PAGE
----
Page:Twice-Told Tales (1851) vol 2.djvu/30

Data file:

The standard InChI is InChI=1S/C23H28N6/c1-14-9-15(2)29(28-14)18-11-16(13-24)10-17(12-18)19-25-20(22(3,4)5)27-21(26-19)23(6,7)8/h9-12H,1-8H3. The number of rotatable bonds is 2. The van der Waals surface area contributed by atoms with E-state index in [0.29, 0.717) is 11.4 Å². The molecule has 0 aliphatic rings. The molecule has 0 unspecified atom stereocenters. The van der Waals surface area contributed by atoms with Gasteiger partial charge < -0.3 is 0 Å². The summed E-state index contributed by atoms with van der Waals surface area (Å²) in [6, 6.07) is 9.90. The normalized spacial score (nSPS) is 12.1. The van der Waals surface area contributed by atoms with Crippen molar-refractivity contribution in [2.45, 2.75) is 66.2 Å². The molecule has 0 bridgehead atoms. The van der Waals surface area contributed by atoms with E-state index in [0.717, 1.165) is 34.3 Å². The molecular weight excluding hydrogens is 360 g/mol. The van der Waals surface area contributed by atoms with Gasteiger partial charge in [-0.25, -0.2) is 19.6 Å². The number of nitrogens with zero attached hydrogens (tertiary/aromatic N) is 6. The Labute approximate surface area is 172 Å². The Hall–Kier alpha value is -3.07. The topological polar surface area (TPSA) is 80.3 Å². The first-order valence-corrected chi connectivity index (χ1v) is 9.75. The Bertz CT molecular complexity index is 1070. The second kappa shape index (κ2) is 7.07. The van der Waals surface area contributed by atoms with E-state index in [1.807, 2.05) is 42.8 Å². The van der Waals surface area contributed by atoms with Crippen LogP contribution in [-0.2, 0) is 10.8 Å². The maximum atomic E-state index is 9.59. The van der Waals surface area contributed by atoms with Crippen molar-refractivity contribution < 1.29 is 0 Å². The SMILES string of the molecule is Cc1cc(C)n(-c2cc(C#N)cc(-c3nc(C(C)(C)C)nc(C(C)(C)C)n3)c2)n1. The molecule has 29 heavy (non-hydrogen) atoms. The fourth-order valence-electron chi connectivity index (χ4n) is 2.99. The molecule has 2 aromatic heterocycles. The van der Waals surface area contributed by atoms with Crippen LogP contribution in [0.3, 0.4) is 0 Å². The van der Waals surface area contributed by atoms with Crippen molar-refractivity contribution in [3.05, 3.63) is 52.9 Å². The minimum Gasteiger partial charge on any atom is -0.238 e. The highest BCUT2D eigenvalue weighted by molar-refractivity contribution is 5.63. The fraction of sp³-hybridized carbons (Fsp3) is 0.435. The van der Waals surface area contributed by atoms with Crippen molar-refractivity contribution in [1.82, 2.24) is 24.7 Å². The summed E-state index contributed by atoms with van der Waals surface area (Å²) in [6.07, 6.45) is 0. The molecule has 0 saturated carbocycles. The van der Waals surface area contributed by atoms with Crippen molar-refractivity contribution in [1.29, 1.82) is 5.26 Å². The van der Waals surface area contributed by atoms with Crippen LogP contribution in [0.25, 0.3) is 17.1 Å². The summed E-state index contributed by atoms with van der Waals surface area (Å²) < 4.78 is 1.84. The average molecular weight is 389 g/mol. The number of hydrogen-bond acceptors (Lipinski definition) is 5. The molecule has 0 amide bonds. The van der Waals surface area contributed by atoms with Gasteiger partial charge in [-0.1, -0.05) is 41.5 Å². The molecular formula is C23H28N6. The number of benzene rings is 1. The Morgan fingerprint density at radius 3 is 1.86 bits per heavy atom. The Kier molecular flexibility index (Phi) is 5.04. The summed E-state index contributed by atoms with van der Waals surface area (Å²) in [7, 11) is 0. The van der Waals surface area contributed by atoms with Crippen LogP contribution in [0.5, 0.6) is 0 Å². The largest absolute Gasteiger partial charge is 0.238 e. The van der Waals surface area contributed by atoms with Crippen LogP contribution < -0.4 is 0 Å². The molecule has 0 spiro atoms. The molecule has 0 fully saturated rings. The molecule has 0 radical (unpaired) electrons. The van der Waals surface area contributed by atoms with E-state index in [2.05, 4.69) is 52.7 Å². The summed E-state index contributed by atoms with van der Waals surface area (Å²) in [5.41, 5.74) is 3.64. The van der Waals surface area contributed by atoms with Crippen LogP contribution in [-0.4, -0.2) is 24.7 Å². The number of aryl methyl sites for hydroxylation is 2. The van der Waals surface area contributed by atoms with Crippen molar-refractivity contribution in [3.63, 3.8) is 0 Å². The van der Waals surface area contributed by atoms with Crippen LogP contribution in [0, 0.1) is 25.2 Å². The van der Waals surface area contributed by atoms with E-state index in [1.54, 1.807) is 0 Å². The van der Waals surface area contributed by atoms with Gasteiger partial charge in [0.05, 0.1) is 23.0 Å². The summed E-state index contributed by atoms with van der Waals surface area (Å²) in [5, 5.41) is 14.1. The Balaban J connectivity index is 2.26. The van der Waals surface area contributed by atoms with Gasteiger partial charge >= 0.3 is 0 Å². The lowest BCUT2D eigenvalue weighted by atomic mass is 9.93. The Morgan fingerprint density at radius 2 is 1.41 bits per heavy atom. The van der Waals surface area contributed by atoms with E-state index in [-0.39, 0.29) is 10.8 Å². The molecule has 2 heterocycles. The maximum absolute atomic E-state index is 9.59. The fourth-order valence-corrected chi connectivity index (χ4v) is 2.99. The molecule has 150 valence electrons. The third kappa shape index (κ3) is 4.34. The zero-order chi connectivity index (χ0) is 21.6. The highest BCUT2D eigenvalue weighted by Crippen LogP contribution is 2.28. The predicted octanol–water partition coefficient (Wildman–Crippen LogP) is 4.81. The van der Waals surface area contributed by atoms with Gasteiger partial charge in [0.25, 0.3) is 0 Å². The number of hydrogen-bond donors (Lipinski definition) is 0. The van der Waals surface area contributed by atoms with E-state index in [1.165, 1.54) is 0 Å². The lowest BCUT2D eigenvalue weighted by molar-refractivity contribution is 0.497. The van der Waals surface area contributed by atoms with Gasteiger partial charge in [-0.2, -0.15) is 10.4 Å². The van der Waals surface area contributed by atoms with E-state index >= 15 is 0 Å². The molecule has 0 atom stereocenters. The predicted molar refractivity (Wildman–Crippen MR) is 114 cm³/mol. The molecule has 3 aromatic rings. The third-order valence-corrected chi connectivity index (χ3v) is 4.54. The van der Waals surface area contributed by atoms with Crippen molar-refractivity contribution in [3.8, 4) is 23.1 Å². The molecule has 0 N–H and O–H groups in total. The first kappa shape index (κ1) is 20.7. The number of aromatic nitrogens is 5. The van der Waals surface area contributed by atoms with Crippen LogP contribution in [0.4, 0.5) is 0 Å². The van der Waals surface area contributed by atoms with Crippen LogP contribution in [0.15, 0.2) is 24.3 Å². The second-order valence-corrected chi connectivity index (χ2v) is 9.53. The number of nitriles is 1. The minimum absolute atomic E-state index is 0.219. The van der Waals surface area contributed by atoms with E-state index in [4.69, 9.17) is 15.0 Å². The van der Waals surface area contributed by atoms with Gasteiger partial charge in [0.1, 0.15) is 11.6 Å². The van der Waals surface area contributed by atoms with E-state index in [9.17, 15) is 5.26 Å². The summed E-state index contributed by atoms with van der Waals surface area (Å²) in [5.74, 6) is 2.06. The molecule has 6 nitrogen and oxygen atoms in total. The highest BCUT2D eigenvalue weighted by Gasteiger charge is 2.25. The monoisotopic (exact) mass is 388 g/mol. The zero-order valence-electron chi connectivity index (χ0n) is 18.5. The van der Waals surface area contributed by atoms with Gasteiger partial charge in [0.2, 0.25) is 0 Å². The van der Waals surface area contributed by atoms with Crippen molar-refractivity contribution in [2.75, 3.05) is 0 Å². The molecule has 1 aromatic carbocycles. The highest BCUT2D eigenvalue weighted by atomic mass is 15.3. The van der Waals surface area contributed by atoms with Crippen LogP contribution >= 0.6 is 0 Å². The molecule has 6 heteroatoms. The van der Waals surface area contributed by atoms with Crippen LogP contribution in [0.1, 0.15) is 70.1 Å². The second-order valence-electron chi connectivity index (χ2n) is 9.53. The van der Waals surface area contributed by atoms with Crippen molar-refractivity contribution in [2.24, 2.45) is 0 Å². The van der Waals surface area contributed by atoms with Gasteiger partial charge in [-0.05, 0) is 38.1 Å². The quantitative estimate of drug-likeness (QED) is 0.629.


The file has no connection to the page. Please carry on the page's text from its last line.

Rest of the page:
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round the room, striving, with the best energy of my imagination, to throw a tinge of romance and historic grandeur over the realities of the scene. But my nostrils snuffed up a scent of cigar-smoke, clouds of which the narrator had emitted by way of visible emblem, I suppose, of the nebulous obscurity of his tale. Moreover, my gorgeous fantasies were wofully disturbed by the rattling of the spoon in a tumbler of whisky punch, which Mr. Thomas Waite was mingling for a customer. Nor did it add to the picturesque appearance of the paneled walls, that the slate of the Brookline stage was suspended against them, instead of the armorial escutcheon of some far-descended governor. A stage-driver sat at one of the windows, reading a penny paper of the day—the Boston Times—and presenting a figure which could nowise be brought into any picture of 'Times in Boston,' seventy or a hundred years ago. On the window-seat lay a bundle, neatly done up in brown paper, the direction of which I had the idle curiosity to read. "Miss Susan Huggins, at the Province House." A pretty chamber-maid, no doubt. In truth, it is desperately hard work, when we attempt to throw the spell of hoar antiquity over localities with which the living world, and the day that is passing over us, have aught to do. Yet, as I glanced at the stately staircase, down which the procession of the old governors had descended, and as I emerged through the venerable portal, whence their figures had preceded me, it gladdened me to be conscious of a thrill of awe. Then diving through the narrow archway, a few strides transported me into the densest throng of Washington street.